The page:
Wednesday, March 29, 2017

Challenger Deep

Challenger Deep 
By Neal Shusterman

Wow. This was such an unique and fascinating peek into what it is like to deal with mental illness. I love well written books that explore topics that are not as widely talked about. At first I found it a little difficult to get into the story as it jumped back and forth between reality and fantasy. But it all started to come together and I began to understand the connections. Neal Shusterman did an amazing job of weaving together what was happening to Caden in real life and the world he was imagining around him. I thought this was a great way to show just how easy it is to confuse fact and fiction when you are suffering from mental illness.

Maybe it can even help others better understand their friends or families who are going through something similar. It seems like there are more and more books that are addressing hard issues like mental illness, but I think there is still somewhat of a stigma around this subject. We need to talk more openly about Mental illness.

I know there were a couple times at the beginning of the story that I completely understood the anxiety that he was feeling, because I've been there and felt very similar. After reading this book I feel really lucky that my postpartum anxiety eventually got better and didn't become worse. I didn't understand what was happening to me and I didn't realize that I could get help for it. I really feel like that is because we just don't talk about these things very much. I hope that stories like these will help others become more willing to open up about their mental illness, so that more people see that they are not alone and that it is ok to ask for help.

Monday, March 20, 2017

The Emperor's Soul

The Emperor's Soul
by Brandon Sanderson

So those of you who have been following my blog, already know just how much I like Brandon Sanderson's Writing. He is a fantastic storyteller and his books never disappoint.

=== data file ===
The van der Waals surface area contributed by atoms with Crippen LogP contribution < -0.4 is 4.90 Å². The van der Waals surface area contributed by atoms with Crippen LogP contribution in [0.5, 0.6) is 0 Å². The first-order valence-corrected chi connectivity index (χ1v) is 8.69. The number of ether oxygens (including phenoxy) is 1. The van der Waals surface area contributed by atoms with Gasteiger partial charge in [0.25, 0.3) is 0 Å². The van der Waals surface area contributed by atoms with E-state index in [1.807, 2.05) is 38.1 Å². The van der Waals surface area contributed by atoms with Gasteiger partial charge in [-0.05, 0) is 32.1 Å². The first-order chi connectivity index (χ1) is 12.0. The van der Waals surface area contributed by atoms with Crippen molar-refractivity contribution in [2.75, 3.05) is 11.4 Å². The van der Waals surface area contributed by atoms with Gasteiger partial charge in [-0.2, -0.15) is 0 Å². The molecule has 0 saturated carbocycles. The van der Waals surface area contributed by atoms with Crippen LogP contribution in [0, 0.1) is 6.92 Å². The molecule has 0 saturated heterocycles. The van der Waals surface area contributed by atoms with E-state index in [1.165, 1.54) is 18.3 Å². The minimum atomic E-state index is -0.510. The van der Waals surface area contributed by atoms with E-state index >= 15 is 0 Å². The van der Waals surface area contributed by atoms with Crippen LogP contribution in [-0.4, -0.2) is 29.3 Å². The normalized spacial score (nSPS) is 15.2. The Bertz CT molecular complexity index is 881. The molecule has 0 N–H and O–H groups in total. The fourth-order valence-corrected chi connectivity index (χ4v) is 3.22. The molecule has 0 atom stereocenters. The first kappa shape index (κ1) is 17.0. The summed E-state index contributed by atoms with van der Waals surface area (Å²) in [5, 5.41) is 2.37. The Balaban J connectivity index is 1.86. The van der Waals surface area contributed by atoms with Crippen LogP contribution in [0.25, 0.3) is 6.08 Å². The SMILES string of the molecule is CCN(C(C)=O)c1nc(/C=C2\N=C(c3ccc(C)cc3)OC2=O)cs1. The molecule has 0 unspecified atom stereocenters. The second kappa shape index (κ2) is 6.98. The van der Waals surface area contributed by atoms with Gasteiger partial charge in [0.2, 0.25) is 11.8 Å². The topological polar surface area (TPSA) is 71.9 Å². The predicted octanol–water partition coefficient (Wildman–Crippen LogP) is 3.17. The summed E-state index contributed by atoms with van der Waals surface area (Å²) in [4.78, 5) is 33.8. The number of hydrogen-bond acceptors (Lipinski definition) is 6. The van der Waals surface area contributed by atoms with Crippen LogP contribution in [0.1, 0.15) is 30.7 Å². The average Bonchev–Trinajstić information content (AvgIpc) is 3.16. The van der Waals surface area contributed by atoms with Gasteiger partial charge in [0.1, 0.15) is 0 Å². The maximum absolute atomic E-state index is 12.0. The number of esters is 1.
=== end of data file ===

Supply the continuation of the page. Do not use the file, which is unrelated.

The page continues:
This is a short story, set in the same world as his book Elantris (how have I not read that book yet?). It was a fascinating tale about a girl who is a forger. She uses a type of magic to change objects, animals and even people into something different. She is tasked with saving the Emperor.

I thought this new type of magic was really interesting and different from anything I have read before. This is why I love his books so much. They are so unique.

He is so great at developing characters rich in detail and history. People you genuinely care about and want to know more about. It did not take me long to get drawn into the story and I wanted her to succeed just as much as she was determined to do the impossible.

This story made me want to move Elantris higher up on my to be read list. If you enjoy fantasy but have not read one of Brandon Sanderson's books yet, you should really give this one a try. Even if you don't read fantasy much, I think you will find his style of writing enthralling.

Thursday, March 9, 2017

Between Shades of Gray

Between Shades of Gray
By Ruta Sepetys

So I'm going to just get this out there right from the start... This book is exactly why I love historical fiction so much. History is just so fascinating, especially when it is in such a well written story such as this one. I think books like this are the perfect way to introduce people to subjects, not often talked about but need to be told. Because it is in a fictional setting, it is more approachable then a historical text book and it makes you feel more. You get to see and feel what the people in these situations really went through. I think that is what makes this story just so touching. My heart broke for the characters in this book and it makes me even sadder that this is based on real events. Events that I don't think have been talked about nearly enough.